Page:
1. Limited time only! Sign up for a free 30min personal tutor trial with Chegg Tutors
    Dismiss Notice
Dismiss Notice
Join Physics Forums Today!
The friendliest, high quality science and math community on the planet! Everyone who loves science is here!

GPA question

  1. Feb 25, 2006 #1
    My university has a rediculous GPA scheme. Anything >80 is a 4.0. I've been looking on the net for other GPA schemes, but come up with different things.

    So, my question is how does the GPA grading work in U.S schools? Or are they different between schools? How about in other Canadian university?

    I need to know for graduate school, and I just converted my GPA to one scheme that resulted in a VERY low GPA. So I need to get this straightened out before it's too late.
  2. jcsd
  3. Feb 25, 2006 #2
    In most places in the US, universities, and high schools, gpa goes as follows (on a 4 point scale):

    90-100% = A = 4.0
    80-90% = B = 3.0
    70-80% = C = 2.0
    60-70% = D = 1.0
    0-60% = F = 0.0

    You then take the average and that is your gpa. For example, if you took 5 classes (each weighted the same), and you got 2 A's 1 B, 1 C and 1 D. Then your gpa for that semester would be (4 + 4 + 3 + 2 + 1)/ 5 = 2.8

    There are also high schools that have Honors classes, or AP classes, in which you get an additional 0.2 added to your semester gpa for each AP/Honors class you take. And there are some schools/universities that have Minuses and Plusses. So an A+ would have a number slightly higher than 4.0, and an A- would have a number slightly less than 4.0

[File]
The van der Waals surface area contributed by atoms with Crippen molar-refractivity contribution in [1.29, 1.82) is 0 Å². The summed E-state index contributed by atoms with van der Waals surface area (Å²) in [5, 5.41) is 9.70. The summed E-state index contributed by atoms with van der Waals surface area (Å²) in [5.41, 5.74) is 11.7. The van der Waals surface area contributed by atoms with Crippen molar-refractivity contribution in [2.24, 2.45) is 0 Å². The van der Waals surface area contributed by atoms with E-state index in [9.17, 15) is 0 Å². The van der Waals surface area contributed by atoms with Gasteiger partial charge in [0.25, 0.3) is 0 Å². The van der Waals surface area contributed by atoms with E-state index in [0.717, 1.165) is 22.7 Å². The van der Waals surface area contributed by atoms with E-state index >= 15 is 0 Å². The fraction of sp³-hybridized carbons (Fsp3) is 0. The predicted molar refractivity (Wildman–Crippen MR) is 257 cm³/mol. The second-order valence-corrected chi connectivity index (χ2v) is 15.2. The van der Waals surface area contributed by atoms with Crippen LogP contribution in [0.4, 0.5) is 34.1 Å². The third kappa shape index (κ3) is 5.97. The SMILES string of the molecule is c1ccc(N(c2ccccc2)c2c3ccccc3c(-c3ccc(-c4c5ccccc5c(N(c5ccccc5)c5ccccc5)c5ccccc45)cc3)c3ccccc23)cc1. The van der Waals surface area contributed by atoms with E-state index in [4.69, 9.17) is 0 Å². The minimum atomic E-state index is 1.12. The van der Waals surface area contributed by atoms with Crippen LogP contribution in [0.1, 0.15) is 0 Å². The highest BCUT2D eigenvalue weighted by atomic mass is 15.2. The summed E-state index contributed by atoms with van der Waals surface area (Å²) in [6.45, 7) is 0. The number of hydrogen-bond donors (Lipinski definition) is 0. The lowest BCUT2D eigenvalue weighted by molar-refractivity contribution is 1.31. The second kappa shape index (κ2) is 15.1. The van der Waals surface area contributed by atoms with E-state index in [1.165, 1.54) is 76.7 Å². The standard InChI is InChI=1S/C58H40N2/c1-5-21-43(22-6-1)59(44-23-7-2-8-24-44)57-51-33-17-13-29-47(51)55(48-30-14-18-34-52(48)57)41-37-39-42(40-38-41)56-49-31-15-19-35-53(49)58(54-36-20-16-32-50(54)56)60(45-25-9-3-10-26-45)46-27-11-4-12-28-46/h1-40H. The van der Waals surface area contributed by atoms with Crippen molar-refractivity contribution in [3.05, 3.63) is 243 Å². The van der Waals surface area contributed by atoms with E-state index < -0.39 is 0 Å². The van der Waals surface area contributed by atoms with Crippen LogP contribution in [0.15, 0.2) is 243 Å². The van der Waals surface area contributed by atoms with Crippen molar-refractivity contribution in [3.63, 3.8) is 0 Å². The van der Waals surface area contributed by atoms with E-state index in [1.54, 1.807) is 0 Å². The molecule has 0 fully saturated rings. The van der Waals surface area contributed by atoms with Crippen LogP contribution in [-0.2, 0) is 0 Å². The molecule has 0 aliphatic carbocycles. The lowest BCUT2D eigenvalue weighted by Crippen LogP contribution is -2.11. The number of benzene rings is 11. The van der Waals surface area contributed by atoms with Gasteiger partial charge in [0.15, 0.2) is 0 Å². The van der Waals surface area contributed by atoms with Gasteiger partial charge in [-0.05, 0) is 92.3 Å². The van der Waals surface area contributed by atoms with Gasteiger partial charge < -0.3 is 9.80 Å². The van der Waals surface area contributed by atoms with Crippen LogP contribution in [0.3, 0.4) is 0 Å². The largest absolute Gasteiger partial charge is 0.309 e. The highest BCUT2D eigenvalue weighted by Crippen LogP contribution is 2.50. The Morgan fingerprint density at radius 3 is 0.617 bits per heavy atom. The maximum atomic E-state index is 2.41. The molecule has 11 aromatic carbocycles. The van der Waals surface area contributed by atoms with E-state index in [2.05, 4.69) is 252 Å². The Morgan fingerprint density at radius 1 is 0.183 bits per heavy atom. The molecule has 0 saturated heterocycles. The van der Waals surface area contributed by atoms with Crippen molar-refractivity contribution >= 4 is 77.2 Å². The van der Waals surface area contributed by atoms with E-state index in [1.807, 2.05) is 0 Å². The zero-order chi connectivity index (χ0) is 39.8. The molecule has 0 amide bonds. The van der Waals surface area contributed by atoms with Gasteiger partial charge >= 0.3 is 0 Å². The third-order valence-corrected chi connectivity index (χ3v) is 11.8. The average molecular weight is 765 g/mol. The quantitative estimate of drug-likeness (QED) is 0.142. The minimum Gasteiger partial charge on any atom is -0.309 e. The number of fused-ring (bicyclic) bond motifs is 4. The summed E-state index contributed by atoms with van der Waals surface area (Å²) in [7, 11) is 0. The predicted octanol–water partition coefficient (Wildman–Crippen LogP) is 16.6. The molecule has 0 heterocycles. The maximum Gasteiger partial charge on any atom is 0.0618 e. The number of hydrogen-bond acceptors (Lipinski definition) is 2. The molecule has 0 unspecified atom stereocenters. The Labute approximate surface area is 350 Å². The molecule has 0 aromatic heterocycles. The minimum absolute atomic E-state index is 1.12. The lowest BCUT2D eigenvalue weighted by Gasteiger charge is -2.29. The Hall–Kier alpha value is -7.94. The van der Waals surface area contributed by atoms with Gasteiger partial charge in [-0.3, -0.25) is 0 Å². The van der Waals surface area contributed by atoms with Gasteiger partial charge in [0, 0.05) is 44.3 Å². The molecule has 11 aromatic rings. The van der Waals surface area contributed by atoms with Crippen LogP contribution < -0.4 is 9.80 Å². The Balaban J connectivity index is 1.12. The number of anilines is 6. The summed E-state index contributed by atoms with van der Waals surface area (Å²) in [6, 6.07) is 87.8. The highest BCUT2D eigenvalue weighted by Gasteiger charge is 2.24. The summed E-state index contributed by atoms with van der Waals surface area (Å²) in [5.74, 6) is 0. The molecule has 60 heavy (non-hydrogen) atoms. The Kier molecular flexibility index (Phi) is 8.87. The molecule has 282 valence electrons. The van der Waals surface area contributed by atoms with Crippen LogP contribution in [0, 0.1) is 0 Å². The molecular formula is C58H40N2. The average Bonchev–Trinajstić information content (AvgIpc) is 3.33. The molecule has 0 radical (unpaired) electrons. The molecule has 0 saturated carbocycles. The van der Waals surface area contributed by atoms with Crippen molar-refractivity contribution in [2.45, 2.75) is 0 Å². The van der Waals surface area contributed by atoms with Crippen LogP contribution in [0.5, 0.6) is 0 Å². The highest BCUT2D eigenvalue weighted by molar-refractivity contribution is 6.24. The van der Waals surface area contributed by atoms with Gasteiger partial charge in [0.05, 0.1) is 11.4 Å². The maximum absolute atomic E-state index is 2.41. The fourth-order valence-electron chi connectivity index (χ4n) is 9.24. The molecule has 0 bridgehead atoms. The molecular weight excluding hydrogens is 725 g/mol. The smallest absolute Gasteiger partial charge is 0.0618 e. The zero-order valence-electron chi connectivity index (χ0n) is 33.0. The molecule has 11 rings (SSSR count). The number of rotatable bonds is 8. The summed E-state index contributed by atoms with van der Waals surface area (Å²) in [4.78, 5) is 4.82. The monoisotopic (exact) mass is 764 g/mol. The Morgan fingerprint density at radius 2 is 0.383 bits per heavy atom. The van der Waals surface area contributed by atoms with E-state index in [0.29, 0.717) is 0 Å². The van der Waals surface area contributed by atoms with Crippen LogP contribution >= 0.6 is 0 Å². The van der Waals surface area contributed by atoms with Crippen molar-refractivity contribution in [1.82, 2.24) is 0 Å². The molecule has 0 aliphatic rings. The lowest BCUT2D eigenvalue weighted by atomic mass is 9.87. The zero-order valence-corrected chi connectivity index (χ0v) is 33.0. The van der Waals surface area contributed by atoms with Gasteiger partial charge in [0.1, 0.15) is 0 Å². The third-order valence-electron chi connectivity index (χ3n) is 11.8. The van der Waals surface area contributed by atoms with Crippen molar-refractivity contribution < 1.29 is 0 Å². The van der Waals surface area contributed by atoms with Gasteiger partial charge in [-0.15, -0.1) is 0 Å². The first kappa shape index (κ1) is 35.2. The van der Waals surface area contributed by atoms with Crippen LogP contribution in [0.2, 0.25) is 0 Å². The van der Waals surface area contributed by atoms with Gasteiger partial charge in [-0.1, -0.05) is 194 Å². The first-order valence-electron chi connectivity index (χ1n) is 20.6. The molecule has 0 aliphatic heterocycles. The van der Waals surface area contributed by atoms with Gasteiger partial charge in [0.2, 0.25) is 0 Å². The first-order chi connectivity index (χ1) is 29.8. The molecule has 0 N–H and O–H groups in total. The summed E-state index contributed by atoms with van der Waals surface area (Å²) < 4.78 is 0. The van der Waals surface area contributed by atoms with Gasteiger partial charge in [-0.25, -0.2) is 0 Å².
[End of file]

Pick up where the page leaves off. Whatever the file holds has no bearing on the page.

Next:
4. Feb 25, 2006 #3


    User Avatar

    Staff: Mentor

    Statements like that are meaningless without some idea of the actual distribution of percent grades in relation to student performance. I can make the percent average on one of my exams come out to anything I want, by a suitable choice of problems/questions.
  5. Feb 25, 2006 #4
    You are quite correct. However, I don't think my university will send that information along with my transcript when I apply to a graduate school. Therefore, if my goal is to be accepted anywhere other than my current institution, it matters how my percent grades are in relation to the performance of my competing applicants, don't you agree?

    My reason for stating what you quoted was to point out the false confidence it gives students. For example, I read that entry requirements for a certain school are a GPA of 3.5 and I unknowingly assume that I've met that requirement, unless I know that the way the GPA's are calculated is different.

    Oh, and thanks mattmns. Does anyone know how it works with some of the Canadian universities?
  6. Feb 25, 2006 #5


    User Avatar

    Staff: Mentor

    The colleges and universities in the US that I've had experience with (not a large sample, admittedly) all report only the letter grade for each course (on a A-F scale, often with + and -), and the numeric GPA on a 4-point scale. The percent grade in individual courses is strictly between professors and students.

    Many high schools do report numeric grades on a 0-100 scale for individual courses, in addition to the letter grades. But graduate schools don't look at high school grades, as far as I know.
  7. Feb 25, 2006 #6
    Totally depends on the curve. For us they take the average grade assign that a B- which is a 2.7 and letter grades are calculated based on where you are on the curve.
Share this great discussion with others via Reddit, Google+, Twitter, or Facebook